Director Sher, a multiple Tony-award winner, is renowned for his taste and visual style when he reimagines Broadway musical classics (South Pacific, The King and I, My Fair Lady) or straight plays (Oslo, To Kill a Mockingbird). His Fiddler is “inspired” by Robbins' original magical production, and his usual theater collaborators work their wizardly ways: set designer Michael Yeargan, costumer Catherine Zuber, lighting designer Donald Holder. They do exceptional work.
But the star of the night just might be Israeli choreographer Hofesh Shechter (whose work is recreated for the touring production by Christopher Evans). His dances, also “inspired” by Robbins' award-winning work, are visceral, invigorating, and, damn downright exciting. His numbers propel this show. Yes, the famous wedding “bottle dance” is cloned from Robbins – one of Broadway's most iconic numbers and not to be messed with – but the other sequences are ripe with vigor, energy, and character development. Shechter was nominated for a Tony but didn't win. He should have.
This show's been on the road for a while and plays through June around the U.S. Except for the dancing, the steam seems to have gone out of the tour. Two theater pros I know left at intermission, and when I said with tongue in cheek that they'd never know the ending if they left now, they huffed about the performances being “phoned in.” I see their point. The show needs a good shot of Vitamin B. The pacing is off and a bit draggy. Pick it up, folks.
The show's strength – apart from the distinctive dance numbers – depends on the interplay between Tevye (Yehezkel Lavarov) and wife Golde (Maite Uzal). Lavarov is good, but can never erase memories of incandescent original Broadway star Zero Mostel or the movie's more earthy Topal. Exasperated, yes, he's got that down, but he seems more sedate and much easily swayed. (Shades of that phoned-in quality, perhaps?)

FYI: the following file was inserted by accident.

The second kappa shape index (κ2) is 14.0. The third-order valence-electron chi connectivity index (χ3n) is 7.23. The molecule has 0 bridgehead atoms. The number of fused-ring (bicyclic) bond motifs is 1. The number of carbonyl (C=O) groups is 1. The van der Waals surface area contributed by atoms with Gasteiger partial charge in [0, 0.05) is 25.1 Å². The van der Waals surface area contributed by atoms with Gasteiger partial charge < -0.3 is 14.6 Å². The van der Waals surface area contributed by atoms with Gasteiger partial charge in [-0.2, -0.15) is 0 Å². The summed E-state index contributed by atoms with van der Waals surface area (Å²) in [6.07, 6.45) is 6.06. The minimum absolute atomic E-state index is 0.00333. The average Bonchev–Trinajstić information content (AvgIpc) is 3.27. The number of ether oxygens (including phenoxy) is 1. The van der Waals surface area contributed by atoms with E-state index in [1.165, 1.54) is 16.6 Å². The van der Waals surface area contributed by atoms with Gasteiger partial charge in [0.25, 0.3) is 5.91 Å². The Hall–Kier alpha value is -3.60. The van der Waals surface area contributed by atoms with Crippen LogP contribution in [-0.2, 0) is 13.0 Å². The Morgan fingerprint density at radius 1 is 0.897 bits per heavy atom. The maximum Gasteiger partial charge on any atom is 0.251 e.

Uzal is prickly and sharp-edged, no soft spots. Their tender duet, “Do You Love Me,” falls flat because of this. The five daughters are ciphers and are defined only during their songs (“Matchmaker, Matchmaker,” “Far From the Home I Love,” “Now I Have Everything”), so we really don't get to know them. They are interchangeable. Their suitors are more substantial: shy geeky Motel the tailor (Daniel Kushner), radical Perchik (Solomon Reynolds), bookish gentile Fyedka (Jack O'Brien), who slyly turn the musical toward them. If you want a visceral performance, watch ensemble performer Ali Arian Molaeri, as the Fiddler. He spryly shadows Tevye throughout the show, augmenting the drama, sinuous and slightly creepy. He's the sound of what's to come.
Fiddler on the Roof is definitive Broadway. In the '60s, the Great White Way began to veer into adult territory: dark, edgy, thought-provoking. Sondheim was in the wings, but Fiddler, with its parochial setting yet universal appeal, set the standard that would define the era. It has heart, soul, fabulous dancing, and seriousness of purpose. Whenever it's revived, it speaks to us anew. It will run always.
Fiddler on the Roof continues through May 1 at 7:30 p.m. Wednesdays and Thursdays; 2 p.m. and 8 p.m. Saturdays; 2 p.m. and 7:30 Sundays at the Hobby Center, 800 Bagby. Masks required. For more information, call 713-315-2400 or visit houston.broadway.com. $31-$201.